In December 1986, the president of Chemlink Petroleum was traveling to the Alaska North Slope to call on the crude oil production companies producing crude oil from that frozen tundra.  He invited me to travel with him on this customer visit and I gladly accepted.  It was an enlightening trip.  The production facilities were immense with as much of the machinery located within buildings as possible.  We stayed overnight, ate in the cafeteria for the workers and slept in a sleeping room shared by a number of visitors to the facility.  The temperature was moderate for the time of the year pretty much around zero Fahrenheit.  We observed the station where the Chemlink viscosity reducer was injected into the crude oil.  This product was shipped in 20,000 gallon rail cars from OK to the North Slope.  Chemlink Petroleum also sold the production companies other oilfield production chemicals which were supplied in 55 gallon drums and shipped in containers to the North Slope..


Mother Ruth Swanson dies -


Mom, Swanson was diagnosed with inoperable colon cancer in February 1987.  She rather quickly needed near continual bedrest.  She wanted to remain in her home so care was arranged for her and she remained home until she died on April 9, 1987.  She was 81 years old and had enjoyed a good life.  My sister Beverly, a registered nurse kindly spent several weeks caring for  Mom Swanson in her final weeks.  At the end Karen and I were there as well.  Sister-in-law, Lee was teaching school but spent as much time with Mom as she could when not teaching.   Mom was eulogized, as was Dad Swanson some nine years earlier in the church they helped build and was buried with Dad Swanson.


Karen and Lee had the unenviable task of selling mom Swanson’s home and otherwise liquidating her small estate.  The house sold quickly.  Karen and our girls, Lee and her girls wanted a few pieces of furniture and some other memorabilia but the remainder of mom’s belongings were given away or sold.  Lee carried most of this burden as she was located nearby.  Karen did what she could from some 2000 miles away.  Karen however did drive to Brea, CA by way of Houston, TX to pick up Kim  with plans to bring back to Kim’s and to our homes a few pieces of furniture that they wanted to keep as remembrances of our wonderful Swanson parents/grandparents.  They rented a small enclosed trailer in CA and trailed these important pieces to TX and then CT.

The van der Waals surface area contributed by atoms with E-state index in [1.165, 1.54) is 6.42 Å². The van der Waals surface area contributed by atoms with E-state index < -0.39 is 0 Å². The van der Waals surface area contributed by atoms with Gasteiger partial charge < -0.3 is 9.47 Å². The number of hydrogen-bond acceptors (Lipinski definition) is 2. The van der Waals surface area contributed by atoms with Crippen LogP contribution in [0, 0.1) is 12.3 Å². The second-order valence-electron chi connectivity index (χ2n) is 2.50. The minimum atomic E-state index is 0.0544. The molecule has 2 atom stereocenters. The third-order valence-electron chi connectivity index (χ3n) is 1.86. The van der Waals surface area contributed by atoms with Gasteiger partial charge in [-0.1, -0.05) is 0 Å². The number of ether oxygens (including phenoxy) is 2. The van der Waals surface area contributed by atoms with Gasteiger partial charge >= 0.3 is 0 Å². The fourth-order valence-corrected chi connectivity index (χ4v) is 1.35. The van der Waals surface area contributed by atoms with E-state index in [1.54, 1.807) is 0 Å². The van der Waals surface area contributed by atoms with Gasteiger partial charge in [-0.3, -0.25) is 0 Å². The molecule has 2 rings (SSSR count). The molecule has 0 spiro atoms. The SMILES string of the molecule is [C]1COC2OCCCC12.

At the 1987 ISU Spring Commencement, ISU recognized a number of alumni for their achievements.  I was honored as one of the Engineering College achievers in the commencement bulletin.


Several petroleum and chemical companies reached out to HI expressing interest in the Sartomer Company which was highly profitable and well placed in a growing specialty plastics market.  One of those companies was Total, a large French petroleum and chemical company, which was also in the acrylic plastic monomers and polymers business.  Total had ambitious plans to expand in the chemical marketplace.   Bill Flaherty encouraged these companies to make an offer for Sartomer, which several did. Total made an aggressive offer and Bill tasked me with negotiating with the Total representative.  Total was quite familiar with the Sartomer business  as they were a major supplier of these products in Europe and elsewhere.  It needed no information on the marketplace or supply issues.  Their focus on negotiating the deal was the technology that Sartomer was employing and the Sartomer personnel.  A purchase agreement was soon hammered out and a deal finalized for the sale of Sartomer in mid - 1988. 


Kevin James Holub grandson number three is born -


Cindie and Brian added Kevin James Holub, grandson number three, to our growing family on March 26, 1988.  Cindie was now a pro at giving birth as she no longer stayed in the hospital a minute longer than absolutely necessary.  Cindie, Brian and family decided to not attend our resumed Davis Family summer reunion held in July 1988 when we returned to the Sportsman Resort at Lake of The  Ozarks.  Dick and Judy were also unable to attend as they were in Italy on a three year assignment.  Nancy and Neal plus Colin, who had just graduated from Kent, WA high school attended.  It was particularly good to see them.


Kyle James Holmberg grandson number four is born -


While all of this was proceeding, Kim and Dave were beginning their family with the birth of Kyle James Holmberg, born June 29, 1988.  Kim and Kyle were both doing well and were soon home.  Kim very much like Cindie was a natural mother.  Kyle was a good baby.  Karen and I traveled to Marietta to visit them shortly after she and Kyle were home.   A month later the Davis family summer reunion resumed after several years of no reunions because of other summer events, e.g., Denise and Keith’s wedding in August 1986 to which many of our family attended.